Why ventilate?

The importance of a healthy indoor climate.

Various European studies have clearly shown that the air inside homes and buildings is sometimes as much as twice as unhealthy as outside air. This is why, in view of public health, the government places great value on good domestic ventilation. It has already been proven that the general health and the capacity to work can be severely reduced by a lack of ventilation or as a consequence of poor ventilation.

It is important for both new construction and renovation of houses to have the right ventilation system, a system that not only meets current legislation but also the needs of the occupants. Elek Trends can offer various solutions for optimum ventilation of your building or home.

Good insulation requires good ventilation

Homes used to be much less closed and insulated than they are today. This meant that warmth was lost, but it did offer a form of natural ventilation, through gaps and cracks, and other draft crevices. However, homes were being more and more insulated to protect against heat loss and unnecessary energy consumption. This has resulted in there being no natural ventilation nowadays, which is not desirable anyway, due to the considerable heat loss.

But it is undisputed that ventilation is absolutely necessary, because this air circulation ensures a healthy indoor climate by replacing ‘polluted’ air with new, fresh air. Good ventilation automatically creates an improvement of the living standard.

How does the air in a home become polluted?

  • Breathing: We use oxygen and breathe out carbon dioxide.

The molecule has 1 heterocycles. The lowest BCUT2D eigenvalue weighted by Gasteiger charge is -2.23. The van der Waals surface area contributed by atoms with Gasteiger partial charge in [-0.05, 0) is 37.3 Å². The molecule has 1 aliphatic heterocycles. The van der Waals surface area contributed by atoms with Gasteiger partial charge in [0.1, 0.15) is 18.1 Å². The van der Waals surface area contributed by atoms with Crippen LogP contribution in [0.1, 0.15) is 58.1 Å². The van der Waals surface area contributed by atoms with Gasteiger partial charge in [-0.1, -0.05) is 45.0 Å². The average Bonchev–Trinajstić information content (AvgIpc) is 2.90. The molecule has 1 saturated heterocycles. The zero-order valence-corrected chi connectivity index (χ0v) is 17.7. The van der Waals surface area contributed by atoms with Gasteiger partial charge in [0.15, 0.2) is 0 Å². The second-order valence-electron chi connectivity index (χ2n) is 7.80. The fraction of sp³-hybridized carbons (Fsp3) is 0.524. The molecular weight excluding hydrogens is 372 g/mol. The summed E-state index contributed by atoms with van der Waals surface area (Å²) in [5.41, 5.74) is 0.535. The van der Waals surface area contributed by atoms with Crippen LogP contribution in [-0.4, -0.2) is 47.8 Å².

• Odours: Body odour, tobacco smoke, kitchen smells, toilet, household waste
  • Moisture: From breathing, sweat, bathing and showering, cleaning, drying, washing and even houseplants.
  • Construction and domestic materials: Vinyl, laminate, paintwork, detergents, ...
  • Equipment: Fireplace, gas-powered hot water tanks, gas boiler, ..., and devices such as printers
  • Dust: Think of garage, storage spaces, ...
  • Pets

What are the effects of polluted air?

Health effects (Sick Building Syndrome):

The sick building syndrome is a combination of illnesses related to the person’s place of work or residence. The World Health Organisation (WHO) published a report that recognised this disease as early as 1984.

One of the main causes of this syndrome is the accumulation of bacteria and fungi in badly ventilated rooms. This could lead to the following health effects:

  • Irritation to eyes, nose and throat
  • Impairment of airways
  • Vomiting, nausea
  • Skin complaints
  • Allergies
  • Headache and tiredness
  • Dizziness, impairment of mood, memory and learning ability

Effects on living comfort:

  • Unpleasant odours
  • Condensation on windows and mirrors

Effects on the building:

  • Mould on walls and ceilings
  • Damage from damp: may affect paintwork, wallpaper and plasterwork
  • Permanent damp problem could affect the structure
  • Damp problems reduce the insulating capacity

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